Interview with Neil Trevett
Vice President at Nvidia, President of the Metaverse Standards Forum, and President of the Khronos Group
Metaverse EU spoke with Neil Trevett, Vice President of Developer Ecosystems at Nvidia, a global tech company, President of the Khronos Group, a standards organisation, and President of the Metaverse Standards Forum. Trevett spoke about his experience at Nvidia, why he set up the Metaverse Standards Forum, and the importance of standards in developing the metaverse.
Patrick Grady: You've been with Nvidia for almost two decades. What has that experience been like, and what changes have you seen in that time?
Neil Trevett: It's been awesome. Nvidia is a unique company, and over the last ten years, it's transformed itself from being essentially a GPU vendor into a platform and one of the transformative companies driving the AI revolution. It's been quite the journey.
My role at Nvidia now is to promote the use of technologies that are easy for developers to use, and, in many cases, this involves open standards. Nvidia has a whole spectrum of technologies, some proprietary, but we are interested in promoting and helping develop open standards because of the opportunity for the entire industry.
Grady: As you say, Nvidia has become known as an AI superpower. What do you think it will be known for in 2030?
Trevett: We're going to use the “M” word. Nvidia will continue investing in AI, and there are many different applications. AI is one of the most fundamental revolutions in computing since the internet, and maybe even more fundamental than that. But my activities are mainly around what we call the “metaverse”.
The path to the metaverse will explore multiple disruptive technologies and AI is undoubtedly one of those. It may be the most important because it enables computing, rendering and simulating. Along with everything else we do, spatial computing and large-scale computing platforms like [Nvidia’s] Omniverse will be some of the critical paths toward the metaverse. There's also the suite of extended reality (XR) technologies and devices that are evolving. Then there’s web3, where there is something fundamental about decentralised storage that we need to have an open and networked metaverse.
We're heavily involved in almost all of those technologies. Bring all these things together, and something interesting will happen for the whole industry and us at Nvidia.
Grady: You are also the President of the Metaverse Standards Forum. What is this initiative, and why was it set up?
Trevett: Despite the name, the Metaverse Standards Forum is not a standards organisation. It's a place for the standards organisations to come and cooperate with the broader industry. We realised that the metaverse had to be based on open, interoperable standards if it would be interesting.
At its core, the metaverse is bringing together disparate technologies. So we're going to need a constellation of standards, hundreds and hundreds of standards, for all the different aspects of the metaverse, and that means we're going to need dozens, maybe even hundreds of standards organisations that will be creating these standards.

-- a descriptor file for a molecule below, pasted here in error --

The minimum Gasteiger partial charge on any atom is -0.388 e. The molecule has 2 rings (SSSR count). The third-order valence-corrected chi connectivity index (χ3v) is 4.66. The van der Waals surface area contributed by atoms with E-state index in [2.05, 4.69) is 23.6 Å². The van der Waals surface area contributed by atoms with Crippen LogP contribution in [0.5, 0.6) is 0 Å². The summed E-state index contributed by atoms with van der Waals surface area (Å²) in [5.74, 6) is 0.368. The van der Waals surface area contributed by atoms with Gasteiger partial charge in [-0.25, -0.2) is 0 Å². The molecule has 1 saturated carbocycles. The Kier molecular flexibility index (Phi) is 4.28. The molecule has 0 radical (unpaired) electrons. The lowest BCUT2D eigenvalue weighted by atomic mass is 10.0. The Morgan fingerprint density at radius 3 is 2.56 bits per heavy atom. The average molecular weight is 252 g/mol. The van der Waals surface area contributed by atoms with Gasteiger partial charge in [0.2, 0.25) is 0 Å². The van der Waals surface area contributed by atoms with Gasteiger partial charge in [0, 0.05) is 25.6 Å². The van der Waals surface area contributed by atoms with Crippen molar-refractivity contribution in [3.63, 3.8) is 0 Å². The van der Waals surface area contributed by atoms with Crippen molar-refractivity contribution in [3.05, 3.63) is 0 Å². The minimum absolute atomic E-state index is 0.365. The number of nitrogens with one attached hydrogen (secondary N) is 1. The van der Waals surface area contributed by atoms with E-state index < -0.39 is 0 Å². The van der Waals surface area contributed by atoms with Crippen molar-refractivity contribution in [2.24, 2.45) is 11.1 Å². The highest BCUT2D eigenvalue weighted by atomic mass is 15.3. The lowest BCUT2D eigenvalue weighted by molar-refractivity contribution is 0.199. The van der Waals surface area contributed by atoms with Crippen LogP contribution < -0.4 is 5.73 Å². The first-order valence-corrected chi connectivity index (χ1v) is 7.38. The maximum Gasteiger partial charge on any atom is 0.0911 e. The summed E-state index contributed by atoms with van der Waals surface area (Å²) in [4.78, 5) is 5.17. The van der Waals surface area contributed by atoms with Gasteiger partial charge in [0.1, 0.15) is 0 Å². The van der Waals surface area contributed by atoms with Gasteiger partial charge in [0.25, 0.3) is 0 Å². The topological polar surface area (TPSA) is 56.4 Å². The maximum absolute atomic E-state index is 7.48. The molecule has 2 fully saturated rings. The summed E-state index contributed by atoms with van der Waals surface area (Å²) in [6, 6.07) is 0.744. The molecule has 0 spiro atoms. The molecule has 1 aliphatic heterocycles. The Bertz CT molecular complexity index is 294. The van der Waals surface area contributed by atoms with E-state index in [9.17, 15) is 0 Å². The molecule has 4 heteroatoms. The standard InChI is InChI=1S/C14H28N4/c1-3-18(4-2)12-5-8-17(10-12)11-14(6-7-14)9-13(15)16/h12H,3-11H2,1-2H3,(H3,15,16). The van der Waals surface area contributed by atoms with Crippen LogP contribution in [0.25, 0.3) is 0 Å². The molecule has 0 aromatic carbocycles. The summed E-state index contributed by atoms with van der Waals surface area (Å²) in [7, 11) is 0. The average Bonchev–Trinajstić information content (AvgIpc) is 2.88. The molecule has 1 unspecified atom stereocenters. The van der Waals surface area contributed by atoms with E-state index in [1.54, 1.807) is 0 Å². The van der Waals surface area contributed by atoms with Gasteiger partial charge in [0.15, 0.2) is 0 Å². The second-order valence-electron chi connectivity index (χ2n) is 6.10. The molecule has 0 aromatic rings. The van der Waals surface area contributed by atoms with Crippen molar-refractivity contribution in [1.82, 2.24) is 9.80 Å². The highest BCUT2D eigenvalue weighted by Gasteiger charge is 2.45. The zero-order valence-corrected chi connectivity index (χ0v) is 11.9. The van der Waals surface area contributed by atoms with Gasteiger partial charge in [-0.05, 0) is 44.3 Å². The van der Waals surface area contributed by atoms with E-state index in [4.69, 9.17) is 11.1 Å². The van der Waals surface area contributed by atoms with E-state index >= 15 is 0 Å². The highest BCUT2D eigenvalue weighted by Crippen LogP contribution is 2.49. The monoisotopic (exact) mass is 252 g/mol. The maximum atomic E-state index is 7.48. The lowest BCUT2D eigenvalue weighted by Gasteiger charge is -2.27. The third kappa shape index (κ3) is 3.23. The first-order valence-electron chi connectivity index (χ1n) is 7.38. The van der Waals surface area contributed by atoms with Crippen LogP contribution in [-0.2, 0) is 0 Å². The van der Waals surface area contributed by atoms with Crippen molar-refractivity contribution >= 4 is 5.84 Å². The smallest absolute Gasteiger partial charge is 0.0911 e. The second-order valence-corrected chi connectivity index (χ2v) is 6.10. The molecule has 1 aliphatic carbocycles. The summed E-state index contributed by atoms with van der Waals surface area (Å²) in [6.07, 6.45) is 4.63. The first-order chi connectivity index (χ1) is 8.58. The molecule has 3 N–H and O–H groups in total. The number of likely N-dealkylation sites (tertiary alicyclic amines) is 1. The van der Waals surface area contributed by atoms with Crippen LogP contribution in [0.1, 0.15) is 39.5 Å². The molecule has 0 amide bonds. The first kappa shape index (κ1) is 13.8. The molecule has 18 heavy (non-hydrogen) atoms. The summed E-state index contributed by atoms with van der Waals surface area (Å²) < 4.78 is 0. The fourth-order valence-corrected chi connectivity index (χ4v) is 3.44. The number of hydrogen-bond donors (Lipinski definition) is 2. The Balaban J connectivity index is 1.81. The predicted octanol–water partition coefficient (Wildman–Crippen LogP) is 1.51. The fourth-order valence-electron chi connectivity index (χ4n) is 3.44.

Cooperating here would be helpful, or else we will all be treading on each other's toes and fragmenting and duplicating. We thought it would be a good idea if we had just had a neutral forum where we could all come and talk and figure out how we could help each other. That was the genesis of the forum.
Grady: You once said a truly successful standard becomes so ubiquitous that you forget it's actually a standard at all. What did you mean by this?
Trevett: The most obvious example is plugging your PC into the wall. That whole electrical system—the size and shape of the deployment, that everyday users know you can get electricity outdoors—is the result of the work of standardisation heroes. A more up-to-date example is the web, which is entirely built on open standards. Now, if you're a web developer, you care about all the individual standards that make up the web stack. But for a regular user, you just click, and there it is. Now, you don't think how it's constructed. It's so ubiquitous.
The number one rule for the open standards community is to try to standardise stuff sparingly. If it's still in the R&D phase and changing every few months, it's too early to try to put standards stakes into the ground.
Grady: Where are standards most urgently needed to further the metaverse?
Trevett: The Metaverse Standards Forum now has many members, 2600 organisations. You know that there is a recipe for chaos. So, the first thing we did was poll the membership about the key issues they’re facing. We immediately got over 200 topics, and the number one topics upvoted by quite a large margin were privacy, cybersecurity, and identity. It was a long way ahead in the more technical and engineering aspects.
It was a surprise, but in hindsight, it shouldn't have been. It reflects that we're all still in the Web 2.0, social media mix, and everyone is acutely aware of some things we might have done better. If we take this kind of consideration from the engineering point of view and work with legislators to be more proactive, we can avoid some downfalls because the stakes will be much higher.
Interested in joining the Metaverse Standards Forum? Check out how to 👉 https://metaverse-standards.org/members/
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